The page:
So this is about the seventh post in a row that has not involved baking due to the lovely (but not really lovely) summer heat. I hope everyone isn't too upset about the lack of baked goods, but I'm guessing that you also groan at the thought of turning on your oven when the mercury is already topping 100 degrees. I have been trying to test recipes for my shop and it's been a game of strategy to figure out what time of day is best to turn on the oven and how high I have to crank my fan and AC. Such is life when you live in Texas.
And now to change the subject and bring the focus back to this post instead of mentioning how hot it is outside for the umpteenth time. I've been trying to reduce my overall waste in the past year and in doing so, I've learned a lot about how to use things that we normally throw away. I think it first started with beet greens. Did you know you can eat beet greens, as long as they weren't sprayed with pesticides? They are very similar to chard and can be prepared in the same ways. Carrot greens, the lovely parsley-like greens on the tops of carrots, can be eaten, too! The same rule applies with pesticides, though. Make sure your carrots haven't been sprayed with pesticides (the best way to do this is to buy organic or at a farmer's market where you can ask the grower).
Having bought a bunch of carrots at the farmer's market several weeks in a row, I was left with a mound of carrot greens. I remembered seeing this post on happyolks a while ago, so it seemed like the perfect way to start using up the carrot greens was in a simple and tasty pesto. Voila. Carrot greens pesto was born. Since pesto is a really versatile addition to your fridge and pantry, there are about a million ways to use it. I ended up eating some of it with pasta (naturally), spreading it on sandwiches, using it as a marinade and sauce for simple grilled veggies, and eating a few bites straight out of the jar with a spoon. If you feel like you can't finish it all in a timely manner, simply put it in an ice cube tray and freeze it for safekeeping.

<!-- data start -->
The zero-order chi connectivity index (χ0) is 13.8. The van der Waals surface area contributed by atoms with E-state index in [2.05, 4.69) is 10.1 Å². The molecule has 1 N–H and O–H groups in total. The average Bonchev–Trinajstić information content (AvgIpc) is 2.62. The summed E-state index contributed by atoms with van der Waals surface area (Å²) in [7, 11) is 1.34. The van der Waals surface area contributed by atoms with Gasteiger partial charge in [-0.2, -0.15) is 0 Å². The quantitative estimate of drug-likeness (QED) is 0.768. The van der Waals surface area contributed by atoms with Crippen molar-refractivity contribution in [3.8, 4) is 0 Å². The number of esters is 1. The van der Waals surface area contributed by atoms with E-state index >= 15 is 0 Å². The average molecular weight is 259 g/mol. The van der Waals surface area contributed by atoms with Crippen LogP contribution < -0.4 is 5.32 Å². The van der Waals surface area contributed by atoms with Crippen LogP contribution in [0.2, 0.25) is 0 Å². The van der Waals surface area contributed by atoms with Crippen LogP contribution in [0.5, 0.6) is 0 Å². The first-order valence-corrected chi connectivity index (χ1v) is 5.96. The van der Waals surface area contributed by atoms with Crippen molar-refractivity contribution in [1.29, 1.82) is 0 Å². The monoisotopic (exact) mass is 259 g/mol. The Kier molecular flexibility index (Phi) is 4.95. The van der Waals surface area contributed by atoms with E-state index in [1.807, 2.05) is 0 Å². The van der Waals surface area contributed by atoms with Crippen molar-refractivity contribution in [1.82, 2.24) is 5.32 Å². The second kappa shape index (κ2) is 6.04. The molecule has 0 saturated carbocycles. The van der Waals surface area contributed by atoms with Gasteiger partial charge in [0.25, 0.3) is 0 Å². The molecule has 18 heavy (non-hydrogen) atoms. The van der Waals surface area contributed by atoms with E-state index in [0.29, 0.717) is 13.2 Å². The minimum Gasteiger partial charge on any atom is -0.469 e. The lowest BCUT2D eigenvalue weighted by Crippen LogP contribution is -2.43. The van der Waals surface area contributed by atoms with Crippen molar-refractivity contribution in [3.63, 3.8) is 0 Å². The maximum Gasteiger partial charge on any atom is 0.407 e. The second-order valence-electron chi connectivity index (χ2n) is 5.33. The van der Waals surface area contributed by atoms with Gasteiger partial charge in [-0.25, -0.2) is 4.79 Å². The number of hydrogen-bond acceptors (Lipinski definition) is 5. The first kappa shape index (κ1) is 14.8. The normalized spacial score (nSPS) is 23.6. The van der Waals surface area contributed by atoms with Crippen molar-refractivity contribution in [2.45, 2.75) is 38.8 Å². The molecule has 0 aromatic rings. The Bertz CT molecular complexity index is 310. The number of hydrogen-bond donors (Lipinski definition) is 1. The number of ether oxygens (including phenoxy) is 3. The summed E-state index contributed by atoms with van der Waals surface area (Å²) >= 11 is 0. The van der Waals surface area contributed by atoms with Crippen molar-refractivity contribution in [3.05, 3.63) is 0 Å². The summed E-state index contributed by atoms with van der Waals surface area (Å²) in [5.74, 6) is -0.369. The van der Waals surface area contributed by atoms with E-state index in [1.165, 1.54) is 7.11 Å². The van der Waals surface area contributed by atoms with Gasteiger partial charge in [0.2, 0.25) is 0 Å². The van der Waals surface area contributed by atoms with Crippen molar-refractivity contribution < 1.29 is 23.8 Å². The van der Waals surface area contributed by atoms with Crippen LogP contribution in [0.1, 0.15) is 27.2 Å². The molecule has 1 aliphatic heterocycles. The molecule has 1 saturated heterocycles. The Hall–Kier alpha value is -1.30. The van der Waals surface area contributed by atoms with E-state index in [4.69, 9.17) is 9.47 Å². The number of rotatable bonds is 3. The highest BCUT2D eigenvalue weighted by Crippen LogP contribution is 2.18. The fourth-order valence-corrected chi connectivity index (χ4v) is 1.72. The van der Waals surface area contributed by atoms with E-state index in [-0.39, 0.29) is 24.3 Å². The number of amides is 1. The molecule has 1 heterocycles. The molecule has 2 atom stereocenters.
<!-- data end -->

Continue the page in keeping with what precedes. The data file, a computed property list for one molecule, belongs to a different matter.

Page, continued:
Carrot Greens Pesto
notes: I acquired a lot of lemon basil the same week I made this pesto, so I ended up using it along with the carrot greens to bulk up the pesto a bit. If you can't find lemon basil, regular basil will work just fine along with a squeeze of fresh lemon juice.
carrot greens from 1 bunch of carrots
large handful or lemon basil (or regular basil)
zest of 1 small lemon (and a bit of fresh lemon juice if using regular basil)
heaping 1/3 cup toasted hazelnuts, roughly chopped
2 cloves of garlic, roughly chopped
1/4 to 1/3 cup of olive oil
salt to taste
Combine the hazelnuts, garlic, and lemon zest in the bowl of a food processor and pulse a couple of times until coarsely chopped. Next, add the carrot greens and lemon basil along with a good pinch of salt and pulse until the carrot greens and lemon basil are finely chopped. Stream in the olive oil with the processor on low until it just forms a thick pesto. I like mine a bit chunkier, but if you would like it smooth, you can process it a tad longer. Taste the pesto and adjust for seasoning. Use immediately or store in an airtight container in the fridge with a bit of olive oil drizzled on top to keep the basil from discoloring. Makes 1 heaping cup.